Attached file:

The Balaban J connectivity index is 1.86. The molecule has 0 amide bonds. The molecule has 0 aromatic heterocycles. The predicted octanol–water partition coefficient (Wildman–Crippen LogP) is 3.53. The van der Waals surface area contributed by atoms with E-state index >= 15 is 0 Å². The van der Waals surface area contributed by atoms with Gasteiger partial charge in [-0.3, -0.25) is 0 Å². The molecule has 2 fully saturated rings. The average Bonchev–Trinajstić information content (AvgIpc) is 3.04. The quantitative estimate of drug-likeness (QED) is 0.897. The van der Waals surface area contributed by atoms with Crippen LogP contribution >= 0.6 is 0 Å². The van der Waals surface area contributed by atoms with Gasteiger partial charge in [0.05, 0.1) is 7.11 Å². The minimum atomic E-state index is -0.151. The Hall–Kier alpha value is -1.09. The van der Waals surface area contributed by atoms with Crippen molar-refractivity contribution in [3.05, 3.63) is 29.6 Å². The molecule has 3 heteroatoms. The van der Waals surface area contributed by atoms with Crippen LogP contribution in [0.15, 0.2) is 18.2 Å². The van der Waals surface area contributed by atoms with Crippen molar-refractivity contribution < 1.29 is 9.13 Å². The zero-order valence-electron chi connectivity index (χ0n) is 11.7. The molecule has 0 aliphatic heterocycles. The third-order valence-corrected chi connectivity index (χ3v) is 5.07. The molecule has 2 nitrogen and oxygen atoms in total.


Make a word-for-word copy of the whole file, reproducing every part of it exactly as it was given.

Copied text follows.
The Balaban J connectivity index is 1.86. The molecule has 0 amide bonds. The molecule has 0 aromatic heterocycles. The predicted octanol–water partition coefficient (Wildman–Crippen LogP) is 3.53. The van der Waals surface area contributed by atoms with E-state index >= 15 is 0 Å². The van der Waals surface area contributed by atoms with Gasteiger partial charge in [-0.3, -0.25) is 0 Å². The molecule has 2 fully saturated rings. The average Bonchev–Trinajstić information content (AvgIpc) is 3.04. The quantitative estimate of drug-likeness (QED) is 0.897. The van der Waals surface area contributed by atoms with Crippen LogP contribution >= 0.6 is 0 Å². The van der Waals surface area contributed by atoms with Gasteiger partial charge in [0.05, 0.1) is 7.11 Å². The minimum atomic E-state index is -0.151. The Hall–Kier alpha value is -1.09. The van der Waals surface area contributed by atoms with Crippen molar-refractivity contribution in [3.05, 3.63) is 29.6 Å². The molecule has 3 heteroatoms. The van der Waals surface area contributed by atoms with Crippen LogP contribution in [0.15, 0.2) is 18.2 Å². The van der Waals surface area contributed by atoms with Crippen molar-refractivity contribution < 1.29 is 9.13 Å². The zero-order valence-electron chi connectivity index (χ0n) is 11.7. The molecule has 0 aliphatic heterocycles. The third-order valence-corrected chi connectivity index (χ3v) is 5.07. The molecule has 2 nitrogen and oxygen atoms in total.